Art Vandelay wrote:
It's a shame that quality of the writing seems to be a secondary factor in deciding who gets to write tie-in fiction. Even more of a shame that how well you get along with somebody factors into that decision.
Well, having been an editor of a professional journal, I used to work with about ten writers at a time, most of them teachers. Some had many writing credits to their name, others had absolutely none. Some were very excited; others felt like they'd been forced into writing. Some contributors were professional writers, and had high (or low) expectations of working with an inexperienced editor. Every writer had their quirks and each editing experience would be quite different.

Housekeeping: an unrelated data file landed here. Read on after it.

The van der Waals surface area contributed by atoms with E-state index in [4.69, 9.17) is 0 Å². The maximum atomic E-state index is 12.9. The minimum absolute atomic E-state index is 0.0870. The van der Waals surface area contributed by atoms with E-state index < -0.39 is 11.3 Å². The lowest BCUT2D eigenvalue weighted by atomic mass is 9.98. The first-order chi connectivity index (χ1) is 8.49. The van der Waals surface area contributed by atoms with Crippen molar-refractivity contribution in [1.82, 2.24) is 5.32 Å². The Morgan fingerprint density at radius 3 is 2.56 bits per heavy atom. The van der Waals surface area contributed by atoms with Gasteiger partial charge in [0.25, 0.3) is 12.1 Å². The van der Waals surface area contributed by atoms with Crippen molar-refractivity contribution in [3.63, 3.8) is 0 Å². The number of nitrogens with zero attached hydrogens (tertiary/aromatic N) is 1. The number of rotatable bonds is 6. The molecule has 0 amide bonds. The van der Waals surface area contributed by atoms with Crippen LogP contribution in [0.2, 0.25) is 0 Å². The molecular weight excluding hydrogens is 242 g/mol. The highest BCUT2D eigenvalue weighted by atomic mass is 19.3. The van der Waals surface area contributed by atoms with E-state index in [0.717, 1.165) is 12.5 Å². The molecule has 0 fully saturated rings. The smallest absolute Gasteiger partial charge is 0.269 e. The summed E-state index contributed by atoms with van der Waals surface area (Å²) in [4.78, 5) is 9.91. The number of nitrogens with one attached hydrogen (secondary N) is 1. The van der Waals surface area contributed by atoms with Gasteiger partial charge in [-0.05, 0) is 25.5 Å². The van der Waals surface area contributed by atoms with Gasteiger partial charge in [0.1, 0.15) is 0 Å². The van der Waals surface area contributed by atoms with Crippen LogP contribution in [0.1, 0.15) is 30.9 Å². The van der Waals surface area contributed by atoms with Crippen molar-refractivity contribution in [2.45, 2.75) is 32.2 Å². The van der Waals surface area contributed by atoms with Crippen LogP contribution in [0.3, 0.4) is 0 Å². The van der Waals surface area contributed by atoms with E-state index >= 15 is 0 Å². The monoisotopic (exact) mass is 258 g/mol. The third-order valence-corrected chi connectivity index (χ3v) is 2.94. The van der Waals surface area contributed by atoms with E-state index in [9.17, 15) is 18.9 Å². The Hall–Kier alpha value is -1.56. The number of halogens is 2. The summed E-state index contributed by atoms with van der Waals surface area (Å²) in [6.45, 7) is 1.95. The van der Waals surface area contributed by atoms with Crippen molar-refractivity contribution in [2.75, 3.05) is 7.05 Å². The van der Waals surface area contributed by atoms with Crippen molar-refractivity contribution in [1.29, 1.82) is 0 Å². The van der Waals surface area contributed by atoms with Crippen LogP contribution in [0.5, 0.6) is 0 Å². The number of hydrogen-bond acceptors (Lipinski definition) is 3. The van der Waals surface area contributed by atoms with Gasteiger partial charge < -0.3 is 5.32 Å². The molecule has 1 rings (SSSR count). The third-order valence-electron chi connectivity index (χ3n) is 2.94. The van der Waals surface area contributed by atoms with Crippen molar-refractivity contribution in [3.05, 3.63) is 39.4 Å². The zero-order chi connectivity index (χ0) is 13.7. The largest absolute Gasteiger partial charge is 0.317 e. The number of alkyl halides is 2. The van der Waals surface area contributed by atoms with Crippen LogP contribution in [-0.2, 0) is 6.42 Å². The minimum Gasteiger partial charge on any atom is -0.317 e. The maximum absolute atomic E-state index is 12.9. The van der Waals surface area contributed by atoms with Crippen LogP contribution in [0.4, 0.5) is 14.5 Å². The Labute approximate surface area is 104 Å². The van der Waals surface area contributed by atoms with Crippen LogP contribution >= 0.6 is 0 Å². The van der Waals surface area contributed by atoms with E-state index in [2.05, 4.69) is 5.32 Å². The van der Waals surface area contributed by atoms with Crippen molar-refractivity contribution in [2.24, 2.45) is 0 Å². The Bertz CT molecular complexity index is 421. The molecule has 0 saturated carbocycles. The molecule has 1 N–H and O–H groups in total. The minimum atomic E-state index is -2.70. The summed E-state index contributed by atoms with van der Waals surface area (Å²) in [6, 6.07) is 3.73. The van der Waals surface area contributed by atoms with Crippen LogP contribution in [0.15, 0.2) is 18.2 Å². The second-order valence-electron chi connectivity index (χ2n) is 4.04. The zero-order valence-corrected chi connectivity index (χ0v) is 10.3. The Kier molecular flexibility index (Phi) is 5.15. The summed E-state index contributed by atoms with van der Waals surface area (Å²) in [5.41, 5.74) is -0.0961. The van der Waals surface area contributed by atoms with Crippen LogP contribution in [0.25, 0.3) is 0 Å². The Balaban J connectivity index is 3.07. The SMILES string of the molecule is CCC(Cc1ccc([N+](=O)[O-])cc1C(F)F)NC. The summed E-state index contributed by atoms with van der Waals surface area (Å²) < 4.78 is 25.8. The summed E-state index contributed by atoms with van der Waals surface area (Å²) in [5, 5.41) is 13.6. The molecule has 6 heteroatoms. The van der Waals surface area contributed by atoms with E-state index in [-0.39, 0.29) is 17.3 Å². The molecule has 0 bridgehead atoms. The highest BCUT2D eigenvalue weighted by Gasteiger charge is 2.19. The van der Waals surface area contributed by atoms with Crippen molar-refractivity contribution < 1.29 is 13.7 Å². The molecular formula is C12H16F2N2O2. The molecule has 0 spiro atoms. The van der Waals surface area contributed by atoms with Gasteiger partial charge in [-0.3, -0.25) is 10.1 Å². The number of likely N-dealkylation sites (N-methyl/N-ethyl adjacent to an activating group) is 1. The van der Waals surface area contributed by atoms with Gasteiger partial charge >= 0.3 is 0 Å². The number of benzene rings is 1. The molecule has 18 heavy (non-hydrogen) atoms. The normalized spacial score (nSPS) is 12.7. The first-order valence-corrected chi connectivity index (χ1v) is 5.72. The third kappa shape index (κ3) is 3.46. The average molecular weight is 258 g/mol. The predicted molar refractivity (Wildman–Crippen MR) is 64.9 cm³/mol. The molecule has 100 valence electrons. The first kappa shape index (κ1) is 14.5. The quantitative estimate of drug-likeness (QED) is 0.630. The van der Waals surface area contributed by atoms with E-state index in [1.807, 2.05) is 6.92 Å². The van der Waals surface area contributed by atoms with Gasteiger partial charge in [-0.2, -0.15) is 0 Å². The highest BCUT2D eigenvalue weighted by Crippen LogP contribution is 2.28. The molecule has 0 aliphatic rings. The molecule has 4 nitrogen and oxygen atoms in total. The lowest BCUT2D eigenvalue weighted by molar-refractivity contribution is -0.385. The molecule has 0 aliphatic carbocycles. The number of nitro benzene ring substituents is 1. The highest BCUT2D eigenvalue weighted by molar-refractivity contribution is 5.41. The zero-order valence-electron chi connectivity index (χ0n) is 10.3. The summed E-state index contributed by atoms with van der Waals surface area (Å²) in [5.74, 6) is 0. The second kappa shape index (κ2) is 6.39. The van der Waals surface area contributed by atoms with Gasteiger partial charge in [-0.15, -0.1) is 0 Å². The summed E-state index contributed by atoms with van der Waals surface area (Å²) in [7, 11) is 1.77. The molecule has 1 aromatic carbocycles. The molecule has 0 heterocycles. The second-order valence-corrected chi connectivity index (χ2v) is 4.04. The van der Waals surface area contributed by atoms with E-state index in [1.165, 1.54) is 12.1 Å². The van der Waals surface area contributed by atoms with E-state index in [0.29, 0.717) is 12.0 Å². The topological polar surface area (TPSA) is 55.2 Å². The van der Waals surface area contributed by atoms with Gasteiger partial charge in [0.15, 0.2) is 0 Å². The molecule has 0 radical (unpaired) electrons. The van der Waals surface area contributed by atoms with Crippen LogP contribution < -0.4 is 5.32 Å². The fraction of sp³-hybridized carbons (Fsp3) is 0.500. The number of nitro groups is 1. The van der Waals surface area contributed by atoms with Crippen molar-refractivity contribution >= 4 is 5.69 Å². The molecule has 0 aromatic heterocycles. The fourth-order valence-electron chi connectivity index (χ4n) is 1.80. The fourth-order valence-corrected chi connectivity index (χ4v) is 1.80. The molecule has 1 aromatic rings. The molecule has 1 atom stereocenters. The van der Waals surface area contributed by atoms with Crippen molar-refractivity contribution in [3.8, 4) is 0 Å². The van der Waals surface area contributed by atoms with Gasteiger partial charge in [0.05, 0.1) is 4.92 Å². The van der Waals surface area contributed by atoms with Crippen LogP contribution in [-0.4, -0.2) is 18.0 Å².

There was nothing worse than when an article would arrive that was nothing like what you were expecting. Or would need a huge overhaul. But certainly, when deadlines were looming, and advertisers were panicking that an issue might be delayed due to some complication with a lead article... it would become very obvious which writers you'd want to work with again, given the opportunity. But that could also be a very personal thing. Some people are destined to clash, no matter their respective skills, dilligence and talents.
"Quality of the writing" is just one of many, many factors.